- Robert A. Rosenstone: History on Film, Film on History. Longman / Pearson, Harlow et al. 2006, ISBN 0-582-50584-4 .
- Mike Chopra-Gant: Cinema and History. The telling of stories . Wallflower, London et al. 2008, ISBN 978-1-905674-59-6 ( Short Cuts 39).
- Robert Burgoyne: The Hollywood Historical Film . Wiley-Blackwell, Malden MA et al. 2008, ISBN 978-1-4051-4602-9 ( New Approaches to Film Genre. Vol. 3).
- Barbara Korte, Sylvia Paletschek (ed.): History Goes Pop. To represent history in popular media and genres . Transcript, Bielefeld 2009, ISBN 978-3-8376-1107-6 ( Historical lifeworlds in popular cultures of knowledge. Vol. 1).
- Fabienne Liptay , Matthias Bauer (ed.): Film genres. History and costume film. Philipp Reclam jun., Stuttgart 2013, ISBN 978-3-15-019064-7 .
- Jonathan Stubbs: Historical Film. A Critical Introduction . Bloomsbury, New York NY et al. a. 2013, ISBN 978-1-847884-97-8 .
- Jon Solomon: The Ancient World in the Cinema. Revised and expanded edition. Yale University Press, New Haven CT et al. 2001, ISBN 0-300-08337-8 .
- Martin Lindner (Hrsg.): Script history. The ancient world in the film . LIT, Münster 2005, ISBN 3-8258-8957-2 ( Ancient culture and history. Vol. 7).
- Mischa Meier , Simona Slanička (ed.): Antiquity and the Middle Ages in Film. Construction - documentation - projection . Böhlau, Cologne et al. 2007, ISBN 978-3-412-24405-7 ( Contributions to the culture of history. Vol. 29).
Middle Ages and Early Modern Times
- Christian Kiening, Heinrich Adolf (Ed.): Middle Ages in Film . de Gruyter, Berlin a. a. 2006 ISBN 3-11-018315-3 ( Trends in Medieval Philology. Vol. 6).
- Nickolas Haydock: Movie Medievalism. The Imaginary Middle Ages. McFarland, Jefferson NC et al. 2008, ISBN 978-0-7864-3443-5 .
- Kathleen Coyne Kelly, Tison Pugh (Eds.): Queer Movie Medievalisms. Ashgate, Farnham et al. 2009, ISBN 978-0-7546-7592-1 .
- Annerose Menninger: Period films as mediators of history. Columbus and America in the popular feature film. Kohlhammer, Stuttgart 2010, ISBN 978-3-17-021667-9 .
- Rainer CM Wagner: Representations of history in film and television between documentation and dramatization . In: Peter Zimmermann, Gebhard Moldenhauer (Ed.): The divided sky. Work, everyday life and history in East and West German film . Konstanz 2000, pp. 19-42.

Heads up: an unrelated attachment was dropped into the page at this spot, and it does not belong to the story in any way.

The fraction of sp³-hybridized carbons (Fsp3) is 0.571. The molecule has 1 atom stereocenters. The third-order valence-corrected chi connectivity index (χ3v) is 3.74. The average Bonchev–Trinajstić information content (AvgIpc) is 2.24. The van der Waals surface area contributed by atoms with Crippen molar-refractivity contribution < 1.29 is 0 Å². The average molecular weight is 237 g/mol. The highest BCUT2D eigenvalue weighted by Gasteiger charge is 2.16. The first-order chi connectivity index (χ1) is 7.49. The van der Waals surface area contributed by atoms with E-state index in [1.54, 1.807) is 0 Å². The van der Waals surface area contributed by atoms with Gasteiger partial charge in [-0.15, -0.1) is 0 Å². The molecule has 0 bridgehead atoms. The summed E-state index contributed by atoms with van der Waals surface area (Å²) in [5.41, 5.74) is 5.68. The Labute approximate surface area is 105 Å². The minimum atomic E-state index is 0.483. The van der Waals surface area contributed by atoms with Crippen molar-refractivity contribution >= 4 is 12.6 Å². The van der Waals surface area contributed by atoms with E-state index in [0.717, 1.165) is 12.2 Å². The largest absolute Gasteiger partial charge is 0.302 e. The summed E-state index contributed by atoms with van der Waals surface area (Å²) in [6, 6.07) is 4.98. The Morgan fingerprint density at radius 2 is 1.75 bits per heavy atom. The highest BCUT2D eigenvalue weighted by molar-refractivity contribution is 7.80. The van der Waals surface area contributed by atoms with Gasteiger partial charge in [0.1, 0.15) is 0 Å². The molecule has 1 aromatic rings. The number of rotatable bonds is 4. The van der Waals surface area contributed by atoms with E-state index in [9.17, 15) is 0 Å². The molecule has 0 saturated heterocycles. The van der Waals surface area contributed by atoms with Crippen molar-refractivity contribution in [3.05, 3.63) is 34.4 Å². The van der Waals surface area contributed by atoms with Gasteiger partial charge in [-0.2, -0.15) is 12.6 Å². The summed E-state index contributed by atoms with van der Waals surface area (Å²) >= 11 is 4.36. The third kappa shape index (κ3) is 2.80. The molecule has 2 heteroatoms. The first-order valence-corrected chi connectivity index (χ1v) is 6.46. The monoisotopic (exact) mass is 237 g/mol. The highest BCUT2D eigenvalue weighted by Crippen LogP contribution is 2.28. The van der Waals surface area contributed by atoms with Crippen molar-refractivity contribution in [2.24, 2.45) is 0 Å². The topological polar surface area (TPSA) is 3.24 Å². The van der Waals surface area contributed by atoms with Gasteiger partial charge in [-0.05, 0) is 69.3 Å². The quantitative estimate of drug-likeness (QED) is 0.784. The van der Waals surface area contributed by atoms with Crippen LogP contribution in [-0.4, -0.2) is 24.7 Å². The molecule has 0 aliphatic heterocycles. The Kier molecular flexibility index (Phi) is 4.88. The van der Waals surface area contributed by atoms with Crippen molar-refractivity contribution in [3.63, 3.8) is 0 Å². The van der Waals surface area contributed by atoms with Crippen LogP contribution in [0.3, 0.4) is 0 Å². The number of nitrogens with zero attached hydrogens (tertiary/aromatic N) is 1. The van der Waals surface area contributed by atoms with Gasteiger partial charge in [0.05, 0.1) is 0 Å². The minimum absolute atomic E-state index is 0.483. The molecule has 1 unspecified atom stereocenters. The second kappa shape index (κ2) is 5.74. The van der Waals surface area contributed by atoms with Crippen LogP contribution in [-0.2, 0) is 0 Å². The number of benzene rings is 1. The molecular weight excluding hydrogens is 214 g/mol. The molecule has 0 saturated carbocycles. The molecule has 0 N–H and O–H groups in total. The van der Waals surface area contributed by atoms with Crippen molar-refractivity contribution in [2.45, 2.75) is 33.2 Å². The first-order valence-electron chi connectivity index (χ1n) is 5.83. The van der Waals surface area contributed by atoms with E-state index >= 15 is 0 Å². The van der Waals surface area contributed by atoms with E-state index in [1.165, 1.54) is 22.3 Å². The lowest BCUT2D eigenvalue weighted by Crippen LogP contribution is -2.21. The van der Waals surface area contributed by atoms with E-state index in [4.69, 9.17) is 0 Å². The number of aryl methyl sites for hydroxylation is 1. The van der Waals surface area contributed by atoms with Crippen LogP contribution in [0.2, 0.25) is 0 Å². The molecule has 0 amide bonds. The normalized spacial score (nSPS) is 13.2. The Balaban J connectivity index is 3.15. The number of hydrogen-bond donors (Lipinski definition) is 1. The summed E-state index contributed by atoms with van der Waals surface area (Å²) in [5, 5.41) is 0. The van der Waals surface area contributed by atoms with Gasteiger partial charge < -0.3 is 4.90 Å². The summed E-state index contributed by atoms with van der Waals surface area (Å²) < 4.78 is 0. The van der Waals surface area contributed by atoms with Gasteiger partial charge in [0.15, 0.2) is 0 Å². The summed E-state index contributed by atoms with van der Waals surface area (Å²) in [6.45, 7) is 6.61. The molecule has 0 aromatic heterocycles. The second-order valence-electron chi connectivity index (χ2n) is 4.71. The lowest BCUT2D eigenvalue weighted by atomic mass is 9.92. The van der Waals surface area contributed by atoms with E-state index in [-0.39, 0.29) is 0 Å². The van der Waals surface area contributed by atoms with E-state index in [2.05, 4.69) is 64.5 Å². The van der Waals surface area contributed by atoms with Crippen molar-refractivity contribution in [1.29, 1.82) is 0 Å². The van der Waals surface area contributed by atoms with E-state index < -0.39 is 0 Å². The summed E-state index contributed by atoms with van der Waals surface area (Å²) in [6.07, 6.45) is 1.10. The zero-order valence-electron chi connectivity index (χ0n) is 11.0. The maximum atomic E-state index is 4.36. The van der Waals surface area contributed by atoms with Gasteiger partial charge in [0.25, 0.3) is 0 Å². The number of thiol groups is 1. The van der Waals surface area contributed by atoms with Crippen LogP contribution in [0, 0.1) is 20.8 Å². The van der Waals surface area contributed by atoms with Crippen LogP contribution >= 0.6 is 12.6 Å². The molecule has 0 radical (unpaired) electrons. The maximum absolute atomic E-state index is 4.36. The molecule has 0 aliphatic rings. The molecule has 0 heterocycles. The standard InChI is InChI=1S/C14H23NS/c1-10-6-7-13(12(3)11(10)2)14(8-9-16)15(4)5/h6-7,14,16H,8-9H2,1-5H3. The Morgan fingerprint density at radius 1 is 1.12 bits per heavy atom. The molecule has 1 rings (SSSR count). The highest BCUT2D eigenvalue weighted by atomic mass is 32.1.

- Detlef Kannapin: Dialectics of Images. National Socialism in German Film. An east-west comparison . Berlin 2005.
- Film and history , published by the cultural archive at the Hanover University of Applied Sciences in cooperation with the history seminar of the Leibniz University Hanover (history learning workshop), the Society for Film Studies e. V. and the Lower Saxony State Office for Teacher Training and School Development (NiLS).
- Peplumania.com Film database with films set in classical antiquity.
- ↑ Natalie Zemon Davis : Slaves on Screen. Film and Historical Vision. Harvard University Press, Cambridge MA et al. 2000, ISBN 0-674-00444-2 , p. 5.
- ↑ Jonathan Stubbs: Historical Film. A Critical Introduction. Bloomsbury, New York NY et al. a. 2013, ISBN 978-1-847884-97-8 , p. 9.
- ^ Robert Burgoyne: The Hollywood Historical Film. 2008; Guynn: Writing History in Film. 2006.
- ^ A b Knut Hickethier : Genre Theory and Genre Analysis. In: Jürgen Felix (Hrsg.): Modern film theory . 3. Edition. Bender, Mainz 2007, ISBN 978-3-9806528-1-0 ( Filmforschung 3), pp. 62–96, here p. 65.
- ^ Robert Burgoyne: The Hollywood Historical Film. 2008.
- ^ A b Hilde Hoffmann: History and Film - Film and History. In: Sabine Horn, Michael Sauer (Hrsg.): History and public. Places - media - institutions . Vandenhoeck & Ruprecht, Göttingen 2009, ISBN 978-3-525-03716-4 ( UTB 3181 History ), pp. 135–143, here p. 136.
- ^ A b Jonathan Stubbs: Historical Film. A Critical Introduction, p. 14.
- ^ A b Jonathan Stubbs: Historical Film. A Critical Introduction, p. 15.
- ↑ Jonathan Stubbs: Historical Film. A Critical Introduction, p. 16.
- ↑ The Execution of Mary Stuart (1895) by Thomas Edison is considered the first period film in film history.
- ^ Roberta Pearson: The cinema of transition. 1998, p. 40.
- ^ Marcia Landy: Introduction. In: Marcia Landy: The Historical Film. 2000, pp. 1–22, here pp. 7–10.
- ^ Robert A. Rosenstone: Looking at the Past in a Postliterate Age. In: Marcia Landy: The Historical Film. 2000, pp. 50-66, here pp. 55-57.
- ^ Mike Chopra-Gant: Cinema and History. 2008, p. 8 f.
- ^ Richard Rongstock: Film as a source of the history of mentality. A view from a historical didactic perspective . Berlin 2011.
- ^ Roberta Pearson: The cinema of transition. 1998, p. 40 f.
- ↑ See Andrea Brockmann: Review of: Menninger, Annerose: Period films as a history mediator. Columbus and America in the popular feature film. Stuttgart 2010 . In: H-Soz-u-Kult , June 19, 2012.
- ↑ Cf. Katrin Hammerstein: Review of: Kannapin, Detlef: Dialektik der Bilder. National Socialism in German Film. An east-west comparison. Berlin 2006 . In: H-Soz-u-Kult , December 15, 2006.